Just when did we start devaluing sustained excellence? The fact that teams can bounce back from 100-plus losses to the Series in just two years doesn't indicate "parity" in any sense of the word. It just means that MLB has figured out enough handicaps, booster seats, and gutter rails to take any real meaning out of a "championship." To make it all...a crapshoot.

Baseball has degraded itself to the point where it might as well be hockey, with the main purpose being that people in distant, ghastly outposts like Edmonton or Tampa never have to acknowledge that their team is really out of it. 

Instead of the World Series trophy, they should give everybody a participation medal. 

Houston is not all it's cracked up to be.


Well, down goes the Shining City in the Swamp.  RIP, Houston.

Hey, I kid, I kid.  I've never been there, and I can still remember how, back in 1986, the assembled populace gave your New York Mets quite a shellacking at some bar. So nothing against the city.

But the Astros...(And why AREN'T they "the Astronauts"?)

Anyway, the former Colt .45's went down to defeat with many eulogies being sung by the official MLB broadcast crew. Bologna, sez me.

First off, the Stros managed to lose a key, seven-game playoff series for the second time in six seasons, WITHOUT WINNING A SINGLE GAME AT HOME.

How the hell is that even possible? But it's true. The Astros also dropped the 2019 World Series, you'll recall, against the Washington Nationals, who weren't even playing the mysteriously vanished Joe Hardy.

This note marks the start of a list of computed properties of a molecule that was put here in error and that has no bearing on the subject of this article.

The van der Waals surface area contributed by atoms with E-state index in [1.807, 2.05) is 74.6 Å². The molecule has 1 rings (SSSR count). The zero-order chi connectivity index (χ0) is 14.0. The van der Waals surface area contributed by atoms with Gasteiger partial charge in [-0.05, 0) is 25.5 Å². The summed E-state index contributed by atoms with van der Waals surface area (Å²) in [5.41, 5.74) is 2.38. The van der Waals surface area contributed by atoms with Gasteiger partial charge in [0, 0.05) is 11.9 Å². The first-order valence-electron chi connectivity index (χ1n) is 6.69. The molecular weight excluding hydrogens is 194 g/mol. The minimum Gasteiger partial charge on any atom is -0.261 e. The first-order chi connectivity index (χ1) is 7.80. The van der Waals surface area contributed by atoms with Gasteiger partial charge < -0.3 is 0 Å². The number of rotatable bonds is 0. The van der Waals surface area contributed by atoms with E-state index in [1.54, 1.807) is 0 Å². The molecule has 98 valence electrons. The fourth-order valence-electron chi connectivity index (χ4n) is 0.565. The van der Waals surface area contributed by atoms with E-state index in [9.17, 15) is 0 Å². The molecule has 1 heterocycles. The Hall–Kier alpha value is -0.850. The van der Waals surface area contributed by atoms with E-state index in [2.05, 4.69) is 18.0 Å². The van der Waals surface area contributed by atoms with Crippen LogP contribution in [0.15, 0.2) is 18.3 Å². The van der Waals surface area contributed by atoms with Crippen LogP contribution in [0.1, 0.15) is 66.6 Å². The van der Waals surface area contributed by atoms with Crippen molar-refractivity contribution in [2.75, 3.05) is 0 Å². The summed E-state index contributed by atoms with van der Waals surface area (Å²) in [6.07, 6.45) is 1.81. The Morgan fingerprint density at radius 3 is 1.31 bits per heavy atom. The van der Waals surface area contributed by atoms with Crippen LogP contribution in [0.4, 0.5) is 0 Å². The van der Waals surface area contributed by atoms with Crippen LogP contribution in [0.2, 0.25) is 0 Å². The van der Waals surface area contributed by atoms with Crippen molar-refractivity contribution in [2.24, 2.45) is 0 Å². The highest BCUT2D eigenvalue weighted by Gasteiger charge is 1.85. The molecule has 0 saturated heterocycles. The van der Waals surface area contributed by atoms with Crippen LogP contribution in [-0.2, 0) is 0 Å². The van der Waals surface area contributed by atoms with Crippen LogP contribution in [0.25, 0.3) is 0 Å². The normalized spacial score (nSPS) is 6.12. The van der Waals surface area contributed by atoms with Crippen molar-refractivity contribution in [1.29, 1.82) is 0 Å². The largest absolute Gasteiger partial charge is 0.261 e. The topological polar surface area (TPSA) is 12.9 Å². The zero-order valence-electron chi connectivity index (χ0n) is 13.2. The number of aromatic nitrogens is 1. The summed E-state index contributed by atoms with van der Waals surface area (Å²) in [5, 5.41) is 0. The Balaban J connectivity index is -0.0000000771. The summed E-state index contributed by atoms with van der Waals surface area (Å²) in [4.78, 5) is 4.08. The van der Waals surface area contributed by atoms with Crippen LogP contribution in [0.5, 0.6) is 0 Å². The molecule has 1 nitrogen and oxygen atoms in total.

The real Houston.

 Beyond that, though, let's examine the late, unlamented Astros "dynasty":

—2017-2019:  One ring, two pennants, three ALCS...all thanks to rampant, under-punished cheating.

—2020:  A Covid season loss in the ALCS. To Tampa Bay. On a neutral field.

—2021-2023:  Two more pennants, one ring. One more ALCS.

That's it. Take away the garbage cans and the hidden wires, and whattaya got? Two trips to the World Series and one Manfred Mann trophy. 


Yank fans must pinch their noses and root for Texas

Small victories, eh? As America faces the dismal likelihood of a repeat Presidential election, we have at least been spared a repeat World Series.

Crazy Philly and the evil Asstros have been scrubbed from our October zeitgeist, leaving the final games to simmering hot nights, no-name rosters and a few strategic ex-Yanks. 

Whomever triumphs, this we know: 2023 will be won by a tomato can from just two years ago, when Texas and Arizona both finished 5th in their divisions. While they rose, the Death Barge sat, cryogenically frozen, in its state of Also-Ran Mediocrity - aka, the new Yankee normal. 

I can't tell you who to root for - no, wait, yes, I can! - because, frankly, it's a no-brainer. 

Throw all unused juju toward the Rangers. Why, Texas? Actually, it's simple...